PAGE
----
One of the biggest advantages Longwood-managed apartments offer is peace of mind. Below are a few more of the advantages of living at Lancer Park and Longwood Landings (pictured above):

If your student tells us by Jan. 24 that they will be registering to live in a Longwood-managed apartment, they’ll automatically be entered to win $4,000 toward their apartment for next year. Registration for apartments begins Feb. 8.

—Staff are on call 24/7 to respond to your student’s needs.

—Longwood Police Department officers keep a close eye on Longwood-managed apartments with regular patrols 24/7.

—Emergency phones and security cameras are placed at strategic locations at both complexes.

An LUPD officer lives with his family on site at Lancer Park.

All of your student’s neighbors will be Longwood students or staff.

Several restaurants—including Subway, Chick-fil-A and Moe’s—are located on the ground level of the Longwood Landings complex. The complex is located just across Main Street from the main campus.

Residents can store their belongings FREE in their apartments over the summer (if they will be living in the same apartment the following fall). No more moving belongings in and out.

Residents can live in their apartments over breaks and the summer at no additional charge (if they will be living in the same apartment after the break or for the next regular semester).

Longwood has restructured its meal plans. A new 50-meal plan offers flexibility and savings.

—Use of washers and dryers is FREE.

—Cable, internet, water and electricity are included in housing rates. No more surprise utility bills or hassles with splitting bills and security deposits.

—Main-campus parking for apartment residents has been expanded to include 24/7 access to commuter spaces for Lancer Park residents and residential spaces for Longwood Landings residents.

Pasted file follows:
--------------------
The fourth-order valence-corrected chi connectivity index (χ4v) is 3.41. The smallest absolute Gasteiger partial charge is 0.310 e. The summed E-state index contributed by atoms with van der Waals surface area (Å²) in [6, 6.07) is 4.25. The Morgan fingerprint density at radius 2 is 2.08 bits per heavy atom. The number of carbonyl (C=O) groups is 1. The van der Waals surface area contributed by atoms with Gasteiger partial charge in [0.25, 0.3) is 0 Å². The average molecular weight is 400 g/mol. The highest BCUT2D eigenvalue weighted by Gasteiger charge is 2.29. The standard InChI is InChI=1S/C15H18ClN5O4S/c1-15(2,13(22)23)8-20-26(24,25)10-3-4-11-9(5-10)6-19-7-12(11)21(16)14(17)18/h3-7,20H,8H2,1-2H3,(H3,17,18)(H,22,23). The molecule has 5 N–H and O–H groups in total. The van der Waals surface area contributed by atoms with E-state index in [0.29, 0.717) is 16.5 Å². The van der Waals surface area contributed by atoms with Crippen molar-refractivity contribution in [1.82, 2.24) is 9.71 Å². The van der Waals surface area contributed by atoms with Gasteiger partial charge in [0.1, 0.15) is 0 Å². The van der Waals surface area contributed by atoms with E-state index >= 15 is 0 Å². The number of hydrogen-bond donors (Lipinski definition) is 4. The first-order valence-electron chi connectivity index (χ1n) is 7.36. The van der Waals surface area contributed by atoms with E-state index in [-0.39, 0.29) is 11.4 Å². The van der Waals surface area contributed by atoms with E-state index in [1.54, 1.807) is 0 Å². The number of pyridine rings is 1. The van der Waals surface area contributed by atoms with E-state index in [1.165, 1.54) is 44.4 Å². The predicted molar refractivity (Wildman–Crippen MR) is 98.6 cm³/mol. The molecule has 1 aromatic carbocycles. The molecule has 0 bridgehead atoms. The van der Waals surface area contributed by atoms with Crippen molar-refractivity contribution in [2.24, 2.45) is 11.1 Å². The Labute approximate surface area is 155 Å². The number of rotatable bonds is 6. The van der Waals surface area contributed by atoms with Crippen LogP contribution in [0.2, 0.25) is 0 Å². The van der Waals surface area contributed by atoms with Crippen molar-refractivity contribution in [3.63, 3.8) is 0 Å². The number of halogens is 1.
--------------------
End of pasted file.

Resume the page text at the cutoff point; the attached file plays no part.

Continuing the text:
A list of apartment and meal plan options, along with pricing for the 2021-22 year, can be found at

A market is part of the Lancer Park complex, which offers a variety of apartment styles.

Longwood-managed apartments also are an option for sophomores, although we encourage the on-campus residential experience for students’ first two years.

—Sabrina Brown

P.S. Just a reminder for your student to tell us by Sunday, Jan. 24, that they plan to register for a Longwood apartment so they will be entered to win a credit of $4,000 toward the apartment! You can find the details here:


















Preparing for a successful spring semester

As we anticipate the new year, I’m passing along an email about the spring semester that was sent to your student on Wednesday, Dec. 30, by Matthew McWilliams, assistant vice president for communications.

It contains important information about
—Covid-19 precautions for students to take prior to returning to campus and guidelines for students who should delay their return
—Guidelines for move in, set for Jan. 9-11, including the limiting of helpers to 2 per student
—Continued vigilance in combatting Covid-19 this semester
—The extension of the fall visitor policy into the spring semester
… and more

I hope you can take a minute between now and your student’s return to campus to read through this update.